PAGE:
- Stocks Surge in Wild Ride After CPI Data Selloff
- Rally follows S&P 500 drop to intraday low after CPI data
- Short covering possible, but much priced in: Richard Bernstein
US stocks roared back from losses sparked by a hot inflation reading on speculation the yearlong selloff had potentially reached a bottom.
The S&P 500 closed up 2.6% after swinging more than 5% during a wild trading day. The benchmark clawed back more than 40% of the losses over a six-day selloff that took it to a two-year low.
Technical levels factored into the bounce. At one point, the benchmark S&P 500 had given back 50% of its post-pandemic rally, triggering programmed buying. A wave of put options bought to protect against such a rout moved into the money, and as profits were booked, that prompted dealers to buy stocks to remain market neutral.
A gauge of consumer price growth rose to a 40-year high last month, sealing the case for the Fed to deliver a large rate hike in November. Stocks plunged 25% this year before Thursday’s rebound, as the central bank tightened policy to curb inflation, leaving investors to weigh how much damage is left for share prices.
Risk assets have been under pressure all year as central banks around the world attempt to tame runaway inflation. The latest data added to evidence the harsh monetary medicine has yet to take hold and comes on the heels of last week’s payrolls figures that showed unemployment rate at a five-decade low in September.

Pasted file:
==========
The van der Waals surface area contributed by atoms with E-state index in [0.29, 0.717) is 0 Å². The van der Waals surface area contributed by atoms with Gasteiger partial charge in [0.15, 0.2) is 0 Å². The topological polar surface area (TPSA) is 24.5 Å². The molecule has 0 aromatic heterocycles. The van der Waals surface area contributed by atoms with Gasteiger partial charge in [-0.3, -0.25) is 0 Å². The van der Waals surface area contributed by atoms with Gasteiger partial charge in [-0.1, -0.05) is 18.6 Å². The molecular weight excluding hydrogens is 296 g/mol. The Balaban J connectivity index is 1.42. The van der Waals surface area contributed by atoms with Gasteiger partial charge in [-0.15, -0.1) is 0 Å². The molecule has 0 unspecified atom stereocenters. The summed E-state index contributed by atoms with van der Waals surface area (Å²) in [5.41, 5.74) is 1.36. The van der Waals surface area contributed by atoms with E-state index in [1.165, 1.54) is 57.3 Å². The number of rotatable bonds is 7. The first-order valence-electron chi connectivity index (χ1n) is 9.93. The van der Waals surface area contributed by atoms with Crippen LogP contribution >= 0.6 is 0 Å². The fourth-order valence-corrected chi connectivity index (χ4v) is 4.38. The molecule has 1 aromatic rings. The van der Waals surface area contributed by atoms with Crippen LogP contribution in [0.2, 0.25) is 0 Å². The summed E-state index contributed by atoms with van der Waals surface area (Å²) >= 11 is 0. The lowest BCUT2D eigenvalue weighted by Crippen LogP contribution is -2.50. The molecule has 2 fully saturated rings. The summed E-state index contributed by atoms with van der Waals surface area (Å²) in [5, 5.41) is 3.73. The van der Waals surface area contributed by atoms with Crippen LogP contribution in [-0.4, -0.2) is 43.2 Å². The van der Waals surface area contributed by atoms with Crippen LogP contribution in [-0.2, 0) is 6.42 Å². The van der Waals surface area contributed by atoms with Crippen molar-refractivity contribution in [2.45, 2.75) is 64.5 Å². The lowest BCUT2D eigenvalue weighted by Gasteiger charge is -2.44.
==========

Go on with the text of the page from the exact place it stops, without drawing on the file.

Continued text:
The Treasury curve flattened, with the yield on policy-sensitive two-year notes up 18 basis points at 4.47%. Market bets on rates now lean toward back-to-back 75 basis-point hikes at the next two Fed meetings and expect the central bank to push rates past 4.85% before the tightening cycle ends. The current rate is 3.25%.
Meanwhile, UK markets remained in turmoil almost two weeks after the government unveiled a plan to drastically cut taxes. The pound surged back above $1.13, buoyed by reports that government officials are working on a U-turn of tax cuts. Gilts also rallied, with the yield on 30-year debt dropping as much as 46 basis points.
The yen sank to its lowest level in more than 30 years after the US inflation report, before reversing the move in a whiplash trade that raised market chatter of potential intervention
Elsewhere, oil gained for the first time this week, with crude in New York rising back above $89 a barrel after a US crude report flagged potential bullish drivers, shrugging off inflation data. The International Energy Agency earlier warned production cuts agreed by OPEC+ risked causing oil prices to spike and tipping the global economy into recession.